Circumstantial Evidence and Summary Judgment

In Jenkins v. Big City Remodeling, No. E2014-01612-COA-R3-CV (Tenn. Ct. App. Sept. 29, 2015), plaintiffs had hired defendant general contractor to construct a home for them.  General contractor, in turn, had hired defendant flooring subcontractor for the project. When the home was almost complete, it caught fire and resulted in a total loss. Plaintiffs sued the general contractor and subcontractor for negligence, including negligence based on the doctrine of res ipsa loquitur. The trial court granted summary judgment to all defendants. On appeal, the Court of Appeals affirmed summary judgment as to the general contractor but reversed as to the claim of negligence against the flooring subcontractor.

The facts established that the day before the fire, the owners had been in the home, and they had retained a key during construction. Further, the construction site was not fenced or otherwise blocked from public access. When the fire occurred, one of the only remaining projects was to stain the wood floors in the home. On the day of the fire, several subcontractors had been working on the house, including Julian Luu, who was working on the floor stain. Based on camera footage from a neighboring property, Mr. Luu was the last person to leave the property at around 6:10 p.m., and the fire started around 7:50 p.m.

Plaintiffs’ theory was that the flooring subcontractors, who had been known to smoke a lot on the site, “allowed flammable rags to remain on or near the exterior deck and also smoked cigarettes in the area.” Plaintiffs claimed that “the improper disposal of cigarette butts resulted in the stain-soaked rags igniting, causing the fire.” Although the fire destroyed any evidence of rags, buckets with staining rags and cigarette butts were found in a dumpster on the property. Plaintiffs’ expert testified that “he believed the fire began on the exterior deck,” but the expert admitted that he could not be certain and that he could not conclusively rule out arson or electrical problems.

The Court of Appeals first examined the negligence claim against the contractor, which was based on the doctrine of res ipsa loquitur. Res ipsa loquitur typically involves claims wherein “the injury was probably the result of negligence, even though the exact nature of the negligence is unknown and…it was probably the defendant who was the negligent person.” (internal citation omitted). To rely on this theory, the plaintiff must show: “(1) there is a ‘thing’ that caused the injury; (2) the ‘thing’ that caused the injury was under the exclusive control of the defendant at the time the injury occurred; and (3) the thing ‘was of such a nature to not occur without negligence.’” (internal citation omitted). Here, the Court affirmed summary judgment as to the contractor because plaintiffs could not show that the contractor had exclusive control. At the time of the fire, plaintiffs, subcontractors, and potentially the general public had access to the property. Under such circumstances, the contractor was not “responsible for or in control of all possible causes of the fire,” and thus could not be held liable for negligence under the res ipsa loquitur theory.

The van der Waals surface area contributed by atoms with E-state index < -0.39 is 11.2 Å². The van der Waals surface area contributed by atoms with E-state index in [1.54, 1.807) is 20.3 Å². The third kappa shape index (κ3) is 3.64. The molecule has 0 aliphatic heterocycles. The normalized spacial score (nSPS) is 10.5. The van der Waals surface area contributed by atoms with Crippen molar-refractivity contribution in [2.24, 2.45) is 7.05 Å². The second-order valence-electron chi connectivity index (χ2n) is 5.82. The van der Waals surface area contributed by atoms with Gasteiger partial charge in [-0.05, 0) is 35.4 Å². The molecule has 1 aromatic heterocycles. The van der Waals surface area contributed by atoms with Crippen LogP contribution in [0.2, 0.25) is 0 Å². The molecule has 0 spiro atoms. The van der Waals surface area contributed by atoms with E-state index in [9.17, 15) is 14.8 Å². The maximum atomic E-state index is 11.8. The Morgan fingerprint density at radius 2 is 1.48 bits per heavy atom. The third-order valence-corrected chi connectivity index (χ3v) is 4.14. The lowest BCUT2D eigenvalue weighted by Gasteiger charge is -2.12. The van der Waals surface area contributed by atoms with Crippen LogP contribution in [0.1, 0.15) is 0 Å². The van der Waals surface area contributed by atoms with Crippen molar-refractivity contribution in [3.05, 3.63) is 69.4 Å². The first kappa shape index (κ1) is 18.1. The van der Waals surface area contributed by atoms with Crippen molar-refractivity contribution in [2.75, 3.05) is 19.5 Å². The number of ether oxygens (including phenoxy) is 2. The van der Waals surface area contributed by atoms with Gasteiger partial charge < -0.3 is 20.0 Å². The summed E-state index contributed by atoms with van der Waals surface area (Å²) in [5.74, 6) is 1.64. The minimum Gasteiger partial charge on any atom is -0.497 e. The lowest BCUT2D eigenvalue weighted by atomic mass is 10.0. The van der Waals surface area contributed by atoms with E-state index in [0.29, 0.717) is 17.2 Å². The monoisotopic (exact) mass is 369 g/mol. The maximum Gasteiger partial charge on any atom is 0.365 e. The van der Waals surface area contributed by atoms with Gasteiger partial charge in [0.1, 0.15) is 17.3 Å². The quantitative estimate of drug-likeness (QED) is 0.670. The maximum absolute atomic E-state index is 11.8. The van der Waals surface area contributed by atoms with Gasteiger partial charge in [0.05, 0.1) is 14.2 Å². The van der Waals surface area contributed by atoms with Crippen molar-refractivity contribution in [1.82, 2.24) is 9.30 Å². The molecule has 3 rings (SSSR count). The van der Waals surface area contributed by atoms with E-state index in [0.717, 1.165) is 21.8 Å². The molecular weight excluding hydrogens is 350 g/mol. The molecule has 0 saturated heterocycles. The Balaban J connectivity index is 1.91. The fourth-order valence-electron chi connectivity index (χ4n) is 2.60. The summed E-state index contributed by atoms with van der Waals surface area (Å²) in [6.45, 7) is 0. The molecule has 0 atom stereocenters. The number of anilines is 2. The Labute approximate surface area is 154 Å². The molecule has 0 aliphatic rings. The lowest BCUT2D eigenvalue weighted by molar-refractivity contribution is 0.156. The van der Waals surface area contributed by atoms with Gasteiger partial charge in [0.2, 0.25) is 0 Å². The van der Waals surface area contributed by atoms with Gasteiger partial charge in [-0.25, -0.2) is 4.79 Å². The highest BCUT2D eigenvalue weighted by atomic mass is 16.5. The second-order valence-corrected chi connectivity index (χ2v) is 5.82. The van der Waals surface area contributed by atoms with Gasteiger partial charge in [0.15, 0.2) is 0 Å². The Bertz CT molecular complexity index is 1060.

The Court next looked to the claims against the flooring subcontractor. While plaintiffs could not rely on res ipsa loquitur to proceed against the subcontractor based on the lack of exclusive control, the Court determined that plaintiffs’ negligence claim could proceed. The Court agreed with plaintiffs that “the circumstantial evidence related to the cause of the fire was sufficient to withstand the Flooring Subcontractor’s motion for summary judgment.” Here, the facts showed that Mr. Luu was the last person to leave the property shortly before the fire began; that Mr. Luu and his crew had smoked near the exterior deck before; and that the expert witness believed the ignition of staining rags could have caused the fire. The Court found that, because “negligence may be proven by circumstantial evidence,” plaintiffs had created a genuine issue of material fact to preclude summary judgment.*

Plaintiffs faced a common problem in this case—lack of evidence. Clearly someone did something wrong, but there was no hard evidence to establish who the faulty party was. The Court of Appeals, however, correctly concluded that negligence can be based on circumstantial evidence. Plaintiffs here had put enough together against the subcontractor to get past a summary judgment motion and proceed with their claims.

*Note: Justice Susano wrote a separate opinion concurring in part and dissenting in part, stating that he believed summary judgment as to the subcontractors should have been affirmed, as the “record does not contain evidence to support ‘but for’ causation.”